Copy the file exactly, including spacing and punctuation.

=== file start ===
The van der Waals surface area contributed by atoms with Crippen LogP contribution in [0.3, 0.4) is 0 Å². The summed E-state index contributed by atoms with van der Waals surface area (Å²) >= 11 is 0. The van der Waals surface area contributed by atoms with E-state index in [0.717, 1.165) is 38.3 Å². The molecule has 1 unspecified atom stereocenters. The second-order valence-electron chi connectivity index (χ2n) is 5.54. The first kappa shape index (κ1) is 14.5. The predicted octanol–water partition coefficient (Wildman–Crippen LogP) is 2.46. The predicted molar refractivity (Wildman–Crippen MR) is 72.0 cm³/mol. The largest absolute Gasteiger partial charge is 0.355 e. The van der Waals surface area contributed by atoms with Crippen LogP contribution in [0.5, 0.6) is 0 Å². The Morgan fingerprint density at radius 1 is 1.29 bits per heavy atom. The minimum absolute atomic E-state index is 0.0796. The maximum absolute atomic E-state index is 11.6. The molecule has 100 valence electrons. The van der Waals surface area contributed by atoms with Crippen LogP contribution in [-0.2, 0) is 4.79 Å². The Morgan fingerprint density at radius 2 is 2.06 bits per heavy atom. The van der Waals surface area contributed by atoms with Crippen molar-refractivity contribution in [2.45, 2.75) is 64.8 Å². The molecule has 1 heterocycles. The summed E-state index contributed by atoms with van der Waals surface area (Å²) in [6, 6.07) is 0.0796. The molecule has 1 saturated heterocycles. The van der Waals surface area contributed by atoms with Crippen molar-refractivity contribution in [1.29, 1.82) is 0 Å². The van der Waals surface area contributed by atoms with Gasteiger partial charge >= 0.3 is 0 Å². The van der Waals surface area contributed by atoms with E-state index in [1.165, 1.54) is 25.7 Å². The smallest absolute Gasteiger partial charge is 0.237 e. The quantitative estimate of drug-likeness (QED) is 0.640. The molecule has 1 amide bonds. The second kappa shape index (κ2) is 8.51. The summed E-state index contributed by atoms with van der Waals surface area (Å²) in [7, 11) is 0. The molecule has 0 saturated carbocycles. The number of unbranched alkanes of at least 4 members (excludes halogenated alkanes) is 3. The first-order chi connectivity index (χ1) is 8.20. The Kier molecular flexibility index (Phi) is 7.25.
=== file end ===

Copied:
The van der Waals surface area contributed by atoms with Crippen LogP contribution in [0.3, 0.4) is 0 Å². The summed E-state index contributed by atoms with van der Waals surface area (Å²) >= 11 is 0. The van der Waals surface area contributed by atoms with E-state index in [0.717, 1.165) is 38.3 Å². The molecule has 1 unspecified atom stereocenters. The second-order valence-electron chi connectivity index (χ2n) is 5.54. The first kappa shape index (κ1) is 14.5. The predicted octanol–water partition coefficient (Wildman–Crippen LogP) is 2.46. The predicted molar refractivity (Wildman–Crippen MR) is 72.0 cm³/mol. The largest absolute Gasteiger partial charge is 0.355 e. The van der Waals surface area contributed by atoms with Crippen LogP contribution in [0.5, 0.6) is 0 Å². The Morgan fingerprint density at radius 1 is 1.29 bits per heavy atom. The minimum absolute atomic E-state index is 0.0796. The maximum absolute atomic E-state index is 11.6. The molecule has 100 valence electrons. The van der Waals surface area contributed by atoms with Crippen LogP contribution in [-0.2, 0) is 4.79 Å². The Morgan fingerprint density at radius 2 is 2.06 bits per heavy atom. The van der Waals surface area contributed by atoms with Crippen molar-refractivity contribution in [2.45, 2.75) is 64.8 Å². The molecule has 1 heterocycles. The summed E-state index contributed by atoms with van der Waals surface area (Å²) in [6, 6.07) is 0.0796. The molecule has 1 saturated heterocycles. The van der Waals surface area contributed by atoms with Crippen molar-refractivity contribution in [1.29, 1.82) is 0 Å². The van der Waals surface area contributed by atoms with Gasteiger partial charge >= 0.3 is 0 Å². The van der Waals surface area contributed by atoms with E-state index in [1.165, 1.54) is 25.7 Å². The smallest absolute Gasteiger partial charge is 0.237 e. The quantitative estimate of drug-likeness (QED) is 0.640. The molecule has 1 amide bonds. The second kappa shape index (κ2) is 8.51. The summed E-state index contributed by atoms with van der Waals surface area (Å²) in [7, 11) is 0. The molecule has 0 saturated carbocycles. The number of unbranched alkanes of at least 4 members (excludes halogenated alkanes) is 3. The first-order chi connectivity index (χ1) is 8.20. The Kier molecular flexibility index (Phi) is 7.25.